The Trust Buster…..Lipotage!
Watching revitalized sports franchises fight their way back to championship caliber - ie. Red Sox in 2004 and Cubs in 2016 - reminds me of some of the most enjoyable work experiences I have had in my life. Those experiences centered on working in groups or on teams that were striving to achieve a common goal where the individual success was always second to the success of the team or organization. The focus on a common goal and approach is so critical to the success in team sports that you can almost feel the personal commitment each of the players have to support other members of the team even when it impacts their own personal ability to be the “star” on a world stage. The trust that exists between each of the group members is so strong that no one would ever question that a team member would not deliver what they had committed to do.
But then I asked myself why is it that so many teams and workgroups lose that ability to function as a high performing group? I then thought about teams that I had participated in that went from high performing to ones that stopped working together and could no longer trust the other team members to the point where it froze the ability and potential of that team. What was the one event or a number of small issues that changed the dynamics of those teams from high performing to not trusting others to accomplish the team goals?
As trust broke down between the members, the commitment to the team took a backseat to the success of the individual. There must have been an event or behavior change that caused the team to lose the high level of commitment to the team. Then it hit me that it had to be LIPOTAGE!
So what is LIPOTAGE? We call it the act of giving lip service to an agreement or course of action in a group or team setting and then sabotaging that agreement or course of action later. How many times have any of us been in a meeting where the group agreed to a course of action and then once you left the room one or more of the participants began to undermine that decision? How many of us have been the recipient of those situations or have been the person that created LIPOTAGE within the group. So why is that behavior such a trust buster?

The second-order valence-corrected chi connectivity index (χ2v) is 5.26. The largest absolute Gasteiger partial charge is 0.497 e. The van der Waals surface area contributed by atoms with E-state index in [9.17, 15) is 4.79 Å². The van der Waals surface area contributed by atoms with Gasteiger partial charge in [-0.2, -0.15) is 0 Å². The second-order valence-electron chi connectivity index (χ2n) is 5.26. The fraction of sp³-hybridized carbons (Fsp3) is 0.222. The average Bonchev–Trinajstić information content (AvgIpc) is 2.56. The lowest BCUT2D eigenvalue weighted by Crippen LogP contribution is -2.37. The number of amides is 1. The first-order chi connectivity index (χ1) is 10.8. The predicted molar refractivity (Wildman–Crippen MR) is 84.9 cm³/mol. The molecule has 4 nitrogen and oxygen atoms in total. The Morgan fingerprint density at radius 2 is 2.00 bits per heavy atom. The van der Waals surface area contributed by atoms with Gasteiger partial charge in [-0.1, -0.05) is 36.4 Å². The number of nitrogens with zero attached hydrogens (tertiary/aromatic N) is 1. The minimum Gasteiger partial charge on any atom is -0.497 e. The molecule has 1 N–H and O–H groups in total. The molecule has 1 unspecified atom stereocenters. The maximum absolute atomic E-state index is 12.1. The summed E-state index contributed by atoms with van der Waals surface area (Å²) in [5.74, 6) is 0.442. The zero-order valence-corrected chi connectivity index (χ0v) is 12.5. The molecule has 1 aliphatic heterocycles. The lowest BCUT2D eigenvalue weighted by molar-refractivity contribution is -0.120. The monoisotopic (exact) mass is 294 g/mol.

Let me tell you a story that happened at one of my clients where LIPOTAGE ended the career of a manager who had previously been on a “high potential” career growth with her company.
The manager in question had for the past two years lead her staff with efficiency and excellence in every assignment that she had been given. She was able to do this by always discussing assignments, getting the team to discuss any issues that would impact their ability to accomplish the task and ensure that all members of the team were in agreement with the set course of action. The team never hesitated to raise issues prior to leaving the planning meetings when they were not in agreement but once the issues were discussed all members walked out of the meeting and were committed to a course of action.
When one of the key individuals left her organization she decided to replace that person with an internal person from another organization who had a reputation of being an outstanding performer but was not always a team player. It was a tough decision for her but the pressure to drive more output from her staff caused her to put aside the importance of team work.
Within the first 60 days the new employee had demonstrated excellent skill in doing their job but had demonstrated to the team that they could not be trusted and showed a lack of integrity in meeting commitments to the manager and the team.
It was at the first staff meeting that the team was discussing a major project that was scheduled to start in a month. It was critical to the company’s success for the next fiscal year.
As the team began to plan the project and at the same time try to integrate the new person into the organization, they ran into some major issues with how the new person worked with them and his ability to deliver what he had stated he would be able to provide.
What the team became aware of was that the new person agreed in project meetings with the approach and deliverables, but once they left the meeting he would tell others that the project was failing and he was not going to agree to meet the project requirements. He blamed the manager for poor leadership, the project team for not working together and stated that the only way the project would be successful was because he was doing what was right for the project.
His behavior in not delivering to his teammates, talking to others to undermine the project and not supporting his manager led to many delays in the project timeline and that put the success of the project at risk.
Although the manager recognized what was happening she failed to hold the new employee accountable for his behavior and his deliverables. As a result, the project was 90 days late and put the company at risk for the coming fiscal year.
The sad part is the manager lost her job and her team went from high performing to not being able to produce the results that they had become known for in the company. The new employee, due to his “Lipotage”, was not held responsible for the failure of the team.
This was a simple but painful experience of what happens when “Lipotage” infects your team. Managers and team members are all responsible for stopping that from happening.
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